At least 23 members of the Oklahoma legislature got a perfect score from the Research Institute for Economic Development for their votes on economic development and business issues.
RIED is a non-partisan organization founded in 1997 and issues an annual report in which legislators are graded on their votes. Eleven members of the state senate and 12 members of the House scored a perfect 100 on the 2017 RIED report.
Four freshmen, Julie Daniels (SD 29), Tom Dugger (SD 21), Lonnie Paxton (SD 23) and Adam Pugh (SD 41), are among Senate members receiving perfect scores. Others are President Pro Tempore Mike Schulz (SD 15), Stephanie Bice (SD 22), AJ Griffin (SD 20), Ron Sharp (SD 17), Wayne Shaw (SD 3), Gary Stanislawski (SD 35) and Roger Thompson (SD 8).
Four freshmen, Rhonda Baker (HD 60), Avery Frix (HD 13), Dell Kerbs (HD 26) and Kevin West (HD 54) are among House members receiving perfect scores. Others are House Speaker Charles McCall (HD 22), Josh Cockroft (HD 27), Elise Hall (HD 100), Randy McDaniel (HD 83), Casey Murdock (HD 61), Glen Mulready (HD 68), Terry O’Donnell (HD 23) and Steve Vaughan (HD 37).
Under the RIED evaluation system, legislators earn positive points when they support job creation and economic development issues. Points are deducted when they introduce or vote for legislation that negatively impacts Oklahoma’s business climate. A score of 70 and above represents a passing grade while 69 and below represents a failing grade.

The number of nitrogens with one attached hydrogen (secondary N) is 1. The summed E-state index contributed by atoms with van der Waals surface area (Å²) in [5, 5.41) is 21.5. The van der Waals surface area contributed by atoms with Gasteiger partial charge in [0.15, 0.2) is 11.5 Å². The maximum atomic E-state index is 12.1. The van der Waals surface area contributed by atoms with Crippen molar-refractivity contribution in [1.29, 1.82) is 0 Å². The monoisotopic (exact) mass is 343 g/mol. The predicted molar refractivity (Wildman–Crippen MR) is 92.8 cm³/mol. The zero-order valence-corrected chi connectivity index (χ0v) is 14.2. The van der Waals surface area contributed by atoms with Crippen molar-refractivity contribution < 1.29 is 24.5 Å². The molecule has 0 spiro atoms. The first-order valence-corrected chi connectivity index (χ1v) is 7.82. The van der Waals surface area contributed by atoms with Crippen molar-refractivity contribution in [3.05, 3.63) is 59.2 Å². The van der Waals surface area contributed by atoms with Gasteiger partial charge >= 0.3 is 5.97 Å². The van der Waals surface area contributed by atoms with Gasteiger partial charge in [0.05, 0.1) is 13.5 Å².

“Facing a $900 million shortfall, lawmakers filed a broad range of proposals intended to fill the revenue gap including measures to broaden the tax base and to eliminate several tax credits and other proven business incentives,” said Susan Winchester, RIED president. “Fortunately, most of these measures did not move forward. I was especially proud of our new legislators who took a strong stance in opposition to these bills. Positive business growth and job creation are critical to the future of Oklahoma.”
Three House seats (HD 28, HD 75, HD 76) and two Senate seats (SD 44, SD 45) were vacant for all or a portion of the 2017 legislative session. Despite this unusual occurrence, 99 legislative members received passing scores of 70 or higher including 31 Senate members (85%) and 68 House members (72%). Overall, 77% of the total legislative membership scored 70 or higher.
“Stimulating Oklahoma’s economy through pro-growth, sound business policy should always be a primary goal of the legislature,” said Greg Love, RIED board chairman. “Unfortunately, the past three years of budget deficits have shed light on not only the need for continued growth and diversification of Oklahoma’s economy, but also the manner and mechanism for how to appropriate tax dollars. We must collectively devise a more efficient way to operate and fund state government. The legislature has to be willing to endorse and support a pro-business agenda. Our global economy demands it, and in the ultra-competitive marketplace, a small state like Oklahoma absolutely needs to stand out. I urge members of the Senate and House to focus their attention on advancing our economy. The next generation is depending on it.”